Public health officials, by defining carbohydrates as good or bad, had effectively misdiagnosed the impact of fructose on the human body. The key to the problem between glucose and fructose is not with blood sugar, but with your liver. About 30 to 40% of glucose goes directly into the bloodstream where it is taken up by tissues and organs for energy. Fructose on the other hand, goes straight to the liver to be metabolized. The problem with this is it creates a metabolic load targeted directly on your liver. The liver responds by converting the fructose into triglycerides, and then sends it out to lipoproteins for storage. The more fructose we consume, the higher our triglyceride levels will be in our blood.

For several years, triglycerides were overlooked because it was thought that cholesterol was a bigger problem. Triglycerides were not thought of as a cardiovascular disease risk factor. All the attention was placed on cholesterol.

Fructose blocks both the metabolism of glucose in the liver, and the synthesis of glucose into glycogen. Glycogen is stored by the liver for use at a later time. As a result, the pancreas secretes more insulin to overcome this glucose traffic jam at the liver. When this is occurring, our muscles are induced to compensate by becoming more and more insulin resistant. Even though fructose is low on the glycemic index and has little effect on blood sugar or insulin, it still induces insulin resistance. It has also been known since the sixties that fructose elevates blood pressure more than glucose. This is known as fructose-induced hypertension.

The worst of both sugars.

Sucrose and high fructose corn syrup are both effectively half glucose and half fructose. They are the worst of sugars for you. The fructose stimulates the liver to produce triglycerides, while the glucose stimulates insulin secretion. The glucose induced insulin secretion prompts the liver to create even more triglycerides than it would by fructose alone.

The effect of fructose on the formation of advanced glycation end-products (AGE’s) is the haphazard glomming together of proteins in cells and tissues, which is not good. Most of the research on AGE accumulation in humans has focused on the influence of glucose. This is simply because glucose is the dominate sugar in the blood. However, glucose is actually the least reactive sugar. It is the least likely to attach itself without an enzyme to a nearby protein, which is the first step in the formation of AGE’s. Fructose is more reactive than in the blood stream than glucose, possibly ten times more effective than glucose at inducing the cross-linking of proteins that lead to the cellular junk of AGE’s. Fructose leads to the formation of AGE’s and cross -linked proteins that are more resistant to the body’s disposal mechanism than those created by glucose. As a result, we end up with an increase in the oxidation of LDL particles, which is a step leading to atherosclerosis.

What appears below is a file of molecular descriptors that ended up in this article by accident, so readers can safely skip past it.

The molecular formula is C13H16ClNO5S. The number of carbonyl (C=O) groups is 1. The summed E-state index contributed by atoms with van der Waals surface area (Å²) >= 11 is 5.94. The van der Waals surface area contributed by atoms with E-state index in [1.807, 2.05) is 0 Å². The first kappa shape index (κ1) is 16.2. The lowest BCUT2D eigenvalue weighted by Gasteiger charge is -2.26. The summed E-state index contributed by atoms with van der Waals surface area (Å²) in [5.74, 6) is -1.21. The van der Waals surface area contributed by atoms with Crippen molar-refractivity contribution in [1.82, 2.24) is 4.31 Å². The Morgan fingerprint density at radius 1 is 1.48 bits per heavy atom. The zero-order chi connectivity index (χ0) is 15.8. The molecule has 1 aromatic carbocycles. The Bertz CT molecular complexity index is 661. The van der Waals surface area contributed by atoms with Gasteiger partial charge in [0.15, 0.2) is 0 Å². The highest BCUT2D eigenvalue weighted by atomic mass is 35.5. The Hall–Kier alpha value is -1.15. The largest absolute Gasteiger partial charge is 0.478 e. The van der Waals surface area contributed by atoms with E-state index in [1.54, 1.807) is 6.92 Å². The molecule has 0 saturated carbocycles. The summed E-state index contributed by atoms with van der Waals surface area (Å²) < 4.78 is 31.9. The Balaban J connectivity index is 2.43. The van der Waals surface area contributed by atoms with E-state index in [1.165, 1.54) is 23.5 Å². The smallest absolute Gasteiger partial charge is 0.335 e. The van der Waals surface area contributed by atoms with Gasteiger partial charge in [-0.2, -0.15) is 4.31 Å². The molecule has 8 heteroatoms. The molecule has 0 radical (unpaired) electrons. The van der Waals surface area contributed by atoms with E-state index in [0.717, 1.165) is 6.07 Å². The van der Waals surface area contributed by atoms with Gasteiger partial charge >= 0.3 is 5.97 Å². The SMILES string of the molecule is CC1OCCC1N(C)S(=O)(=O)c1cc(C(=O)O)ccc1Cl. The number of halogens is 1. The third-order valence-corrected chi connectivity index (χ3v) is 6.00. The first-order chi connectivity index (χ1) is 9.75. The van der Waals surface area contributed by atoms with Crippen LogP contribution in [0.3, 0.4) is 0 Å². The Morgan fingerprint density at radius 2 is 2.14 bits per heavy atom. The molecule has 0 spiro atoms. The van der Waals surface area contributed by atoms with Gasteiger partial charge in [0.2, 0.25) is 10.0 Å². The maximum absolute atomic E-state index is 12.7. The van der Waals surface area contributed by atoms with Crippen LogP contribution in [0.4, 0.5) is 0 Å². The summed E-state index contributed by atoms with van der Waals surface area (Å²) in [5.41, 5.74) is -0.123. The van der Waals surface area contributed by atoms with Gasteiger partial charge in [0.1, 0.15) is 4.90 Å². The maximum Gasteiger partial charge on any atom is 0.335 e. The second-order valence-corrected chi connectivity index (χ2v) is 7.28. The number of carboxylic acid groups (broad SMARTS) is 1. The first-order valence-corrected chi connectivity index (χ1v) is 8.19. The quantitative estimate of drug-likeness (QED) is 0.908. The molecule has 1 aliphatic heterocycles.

Doubt and confusion are the currency of deception.  As a result of this, we have become  complacent. Through massive print and television advertising campaigns by the Corn Refiners Association have attempted to dispel the “myth” that HFCS is harmful. The assertion made by paid “medical and nutrition experts” is that HFCS is no different than cane sugar. It is a “natural” product that is a healthy part of our diet when used in moderation.

Except for one problem. HFCS is a major cause of heart disease, obesity, cancer, dementia, liver failure, tooth decay, and more.


Good Calories Bad Calories, Gary Taubes

Copyright, 2007

Are “Natural” Sweeteners Better For You?